China moves rocket into place for nation's 1st Mars mission

Cover Image
Photo credit FILE - In this Thursday, Nov. 14, 2019 file photo, a Mars lander is lifted during a test for its hovering, obstacle avoidance and deceleration capabilities at a facility at Huailai in China's Hebei province. The site outside Beijing simulated conditions on the red planet, where the pull of gravity is about one-third that of Earth. China will launch their Mars rover and an orbiter sometime around July 23, 2020, in a mission named Tianwen, or Questions for Heaven. (AP Photo/Andy Wong)
By The Associated Press

BEIJING (AP) — China has moved a rocket into position to launch a rover to Mars in one of three upcoming missions to the red planet, one from the U.S. and another by the United Arab Emirates.

The Long March-5 carrier rocket is China’s heaviest-lift launch vehicle and has been used experimentally three times, but never with a payload. Dubbed Tianwen-1, China’s first mission to Mars aims to land a rover to gather scientific data.

The rocket is due to blast off from the Wenchang Space Launch Center in the southern island province of Hainan in late July or early August, according to state media reports Friday that quoted the China National Space Administration.

The mission is one of the most ambitious yet for China’s space program, which has advanced rapidly since launching its first crewed mission in 2003. Since then, it has sent astronauts to an experimental space station, begun work on a larger, more permanent facility and landed a probe on the less-explored far side of the moon.

This summer’s trio of missions in the most sweeping effort yet to seek signs of ancient microscopic life while scouting out Mars for future astronauts.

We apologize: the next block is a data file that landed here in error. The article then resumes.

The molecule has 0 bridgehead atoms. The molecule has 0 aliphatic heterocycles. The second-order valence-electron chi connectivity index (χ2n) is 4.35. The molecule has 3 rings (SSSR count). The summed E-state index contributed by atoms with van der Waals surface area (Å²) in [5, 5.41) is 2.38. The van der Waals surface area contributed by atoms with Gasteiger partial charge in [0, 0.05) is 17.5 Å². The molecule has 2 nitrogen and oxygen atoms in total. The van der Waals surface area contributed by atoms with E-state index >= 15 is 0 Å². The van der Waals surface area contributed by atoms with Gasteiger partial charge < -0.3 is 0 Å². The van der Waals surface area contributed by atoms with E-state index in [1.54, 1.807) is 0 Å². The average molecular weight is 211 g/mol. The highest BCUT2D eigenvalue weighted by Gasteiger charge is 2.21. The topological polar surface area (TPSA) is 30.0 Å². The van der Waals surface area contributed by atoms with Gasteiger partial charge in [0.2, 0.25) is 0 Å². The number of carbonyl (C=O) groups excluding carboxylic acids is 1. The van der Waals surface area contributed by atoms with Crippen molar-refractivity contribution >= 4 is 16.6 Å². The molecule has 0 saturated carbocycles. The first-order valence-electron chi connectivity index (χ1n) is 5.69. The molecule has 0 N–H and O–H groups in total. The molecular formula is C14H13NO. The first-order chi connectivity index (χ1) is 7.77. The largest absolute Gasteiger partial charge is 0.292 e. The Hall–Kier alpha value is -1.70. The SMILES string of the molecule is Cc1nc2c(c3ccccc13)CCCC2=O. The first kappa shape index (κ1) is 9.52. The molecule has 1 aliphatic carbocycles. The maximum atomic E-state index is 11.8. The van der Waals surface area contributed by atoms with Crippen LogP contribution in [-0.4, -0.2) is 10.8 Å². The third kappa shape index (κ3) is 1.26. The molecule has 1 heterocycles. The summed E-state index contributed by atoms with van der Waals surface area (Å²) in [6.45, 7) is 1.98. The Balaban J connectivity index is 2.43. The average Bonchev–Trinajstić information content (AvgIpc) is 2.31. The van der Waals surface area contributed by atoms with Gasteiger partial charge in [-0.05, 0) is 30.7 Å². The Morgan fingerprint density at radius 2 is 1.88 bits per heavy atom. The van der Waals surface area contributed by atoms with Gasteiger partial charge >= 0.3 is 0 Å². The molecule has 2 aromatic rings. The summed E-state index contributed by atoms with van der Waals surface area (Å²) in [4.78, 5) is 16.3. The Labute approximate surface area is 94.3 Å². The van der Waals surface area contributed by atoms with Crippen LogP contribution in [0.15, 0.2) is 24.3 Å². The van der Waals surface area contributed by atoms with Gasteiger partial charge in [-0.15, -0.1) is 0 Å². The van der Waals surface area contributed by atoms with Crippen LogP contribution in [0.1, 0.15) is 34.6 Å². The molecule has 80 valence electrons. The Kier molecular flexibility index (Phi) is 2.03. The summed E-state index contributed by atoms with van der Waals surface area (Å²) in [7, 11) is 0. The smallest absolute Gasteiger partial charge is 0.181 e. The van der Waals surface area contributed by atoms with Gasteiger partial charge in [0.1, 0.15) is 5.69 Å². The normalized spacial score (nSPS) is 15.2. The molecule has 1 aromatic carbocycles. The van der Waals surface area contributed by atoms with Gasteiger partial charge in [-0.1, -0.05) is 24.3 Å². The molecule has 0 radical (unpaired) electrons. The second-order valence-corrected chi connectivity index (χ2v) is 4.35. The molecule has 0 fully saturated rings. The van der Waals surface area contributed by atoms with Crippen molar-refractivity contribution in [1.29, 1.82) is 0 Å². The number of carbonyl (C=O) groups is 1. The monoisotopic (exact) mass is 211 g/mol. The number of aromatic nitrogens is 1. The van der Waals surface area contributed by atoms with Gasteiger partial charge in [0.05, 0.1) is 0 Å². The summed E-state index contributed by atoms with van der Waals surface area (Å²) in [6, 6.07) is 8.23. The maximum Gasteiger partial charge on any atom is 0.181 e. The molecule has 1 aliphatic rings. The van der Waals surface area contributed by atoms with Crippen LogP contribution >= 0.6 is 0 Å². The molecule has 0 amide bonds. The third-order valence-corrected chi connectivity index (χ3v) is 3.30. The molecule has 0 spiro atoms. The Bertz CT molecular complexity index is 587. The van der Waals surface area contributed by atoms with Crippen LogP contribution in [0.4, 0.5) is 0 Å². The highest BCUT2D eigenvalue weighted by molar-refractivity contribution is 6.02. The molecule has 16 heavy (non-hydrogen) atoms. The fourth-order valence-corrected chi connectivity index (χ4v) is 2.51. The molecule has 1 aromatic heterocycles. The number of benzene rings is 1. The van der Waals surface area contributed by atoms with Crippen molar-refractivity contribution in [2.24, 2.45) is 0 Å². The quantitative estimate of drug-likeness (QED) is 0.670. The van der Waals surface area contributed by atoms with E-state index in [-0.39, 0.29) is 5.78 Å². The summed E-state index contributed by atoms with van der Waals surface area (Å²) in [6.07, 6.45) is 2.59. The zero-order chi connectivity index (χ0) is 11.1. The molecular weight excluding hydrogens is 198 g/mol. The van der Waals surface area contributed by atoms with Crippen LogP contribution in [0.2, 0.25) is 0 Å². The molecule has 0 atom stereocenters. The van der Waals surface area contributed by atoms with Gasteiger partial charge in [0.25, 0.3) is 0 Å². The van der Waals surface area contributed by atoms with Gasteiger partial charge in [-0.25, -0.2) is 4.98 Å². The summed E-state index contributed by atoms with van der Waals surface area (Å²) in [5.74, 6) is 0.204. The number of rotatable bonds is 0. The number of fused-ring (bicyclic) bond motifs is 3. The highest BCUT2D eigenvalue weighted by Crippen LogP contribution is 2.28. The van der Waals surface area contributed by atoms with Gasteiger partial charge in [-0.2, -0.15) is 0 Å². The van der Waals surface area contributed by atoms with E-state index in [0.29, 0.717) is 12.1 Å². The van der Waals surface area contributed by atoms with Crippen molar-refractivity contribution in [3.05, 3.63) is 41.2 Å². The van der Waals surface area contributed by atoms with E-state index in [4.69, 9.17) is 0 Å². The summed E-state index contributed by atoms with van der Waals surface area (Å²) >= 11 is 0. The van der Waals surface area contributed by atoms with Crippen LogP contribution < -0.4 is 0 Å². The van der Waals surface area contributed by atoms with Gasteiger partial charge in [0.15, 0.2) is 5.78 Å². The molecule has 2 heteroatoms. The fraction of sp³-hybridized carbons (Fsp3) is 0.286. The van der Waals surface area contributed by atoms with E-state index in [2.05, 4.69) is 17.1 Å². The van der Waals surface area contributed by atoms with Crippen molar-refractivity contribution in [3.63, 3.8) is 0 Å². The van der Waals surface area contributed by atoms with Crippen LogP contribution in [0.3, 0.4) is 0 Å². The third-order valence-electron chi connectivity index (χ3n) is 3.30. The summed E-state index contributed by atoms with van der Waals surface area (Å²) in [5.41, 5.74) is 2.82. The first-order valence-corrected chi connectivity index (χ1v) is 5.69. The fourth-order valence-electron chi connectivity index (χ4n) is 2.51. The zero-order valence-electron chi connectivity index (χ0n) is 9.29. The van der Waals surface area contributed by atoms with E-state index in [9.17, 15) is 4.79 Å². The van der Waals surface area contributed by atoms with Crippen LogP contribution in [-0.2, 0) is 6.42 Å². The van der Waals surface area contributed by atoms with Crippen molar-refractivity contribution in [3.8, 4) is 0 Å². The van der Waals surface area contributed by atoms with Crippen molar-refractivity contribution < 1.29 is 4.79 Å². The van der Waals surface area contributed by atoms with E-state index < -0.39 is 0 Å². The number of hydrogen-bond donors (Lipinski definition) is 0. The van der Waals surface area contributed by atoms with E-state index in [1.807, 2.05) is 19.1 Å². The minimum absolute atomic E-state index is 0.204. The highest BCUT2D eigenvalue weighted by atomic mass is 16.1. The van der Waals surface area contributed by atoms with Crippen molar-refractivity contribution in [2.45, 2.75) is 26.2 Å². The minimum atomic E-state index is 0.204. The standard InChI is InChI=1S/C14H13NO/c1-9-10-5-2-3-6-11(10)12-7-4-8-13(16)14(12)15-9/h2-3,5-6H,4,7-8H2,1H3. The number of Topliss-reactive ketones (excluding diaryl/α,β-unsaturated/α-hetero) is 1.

The timelines for such missions are daunting and the countries involved are striving to take best advantage of a one-month window in which Mars and Earth are in ideal alignment on the same side of the sun, minimizing travel time and fuel use. Such a window opens only once every 26 months.

Preparations have continued amid the coronavirus outbreak, which in part prompted Europe and Russia to drop their plans to send a life-seeking rover to Mars this summer.

Each spacecraft will travel more than 480 million kilometers (300 million miles) before reaching Mars next February. In the process, they will loop out beyond Earth’s orbit and sync up with Mars’ more distant orbit around the sun.

The U.S. is sending over a car-sized six-wheeled rover named Perseverance to collect rock samples to be returned to Earth for analysis in about a decade. It’s launch date has been set for between July 30 and Aug. 15.

The UAE spacecraft, named Amal, or “Hope” in Arabic, is an orbiter built in partnership with the University of Colorado Boulder and is now scheduled to launch from Japan on Monday. It will be the Arab world’s first interplanetary mission.

Scientists want to know what Mars was like billions of years ago, back when it had water sources that may have supported tiny life forms before turning into the frozen world it is today.

So far, the U.S. has been the only country to successfully put a spacecraft on Mars, doing it eight times. Two NASA landers are operating there, InSight and Curiosity. Six other spacecraft are exploring the planet from orbit: three U.S., two European and one from India.

China’s last attempt at a Mars mission in collaboration with Russia ended in failure in 2011. The Chinese space program's close military connections and the relative secrecy within it operates has limited its opportunities for cooperation with those of the U.S. and other countries.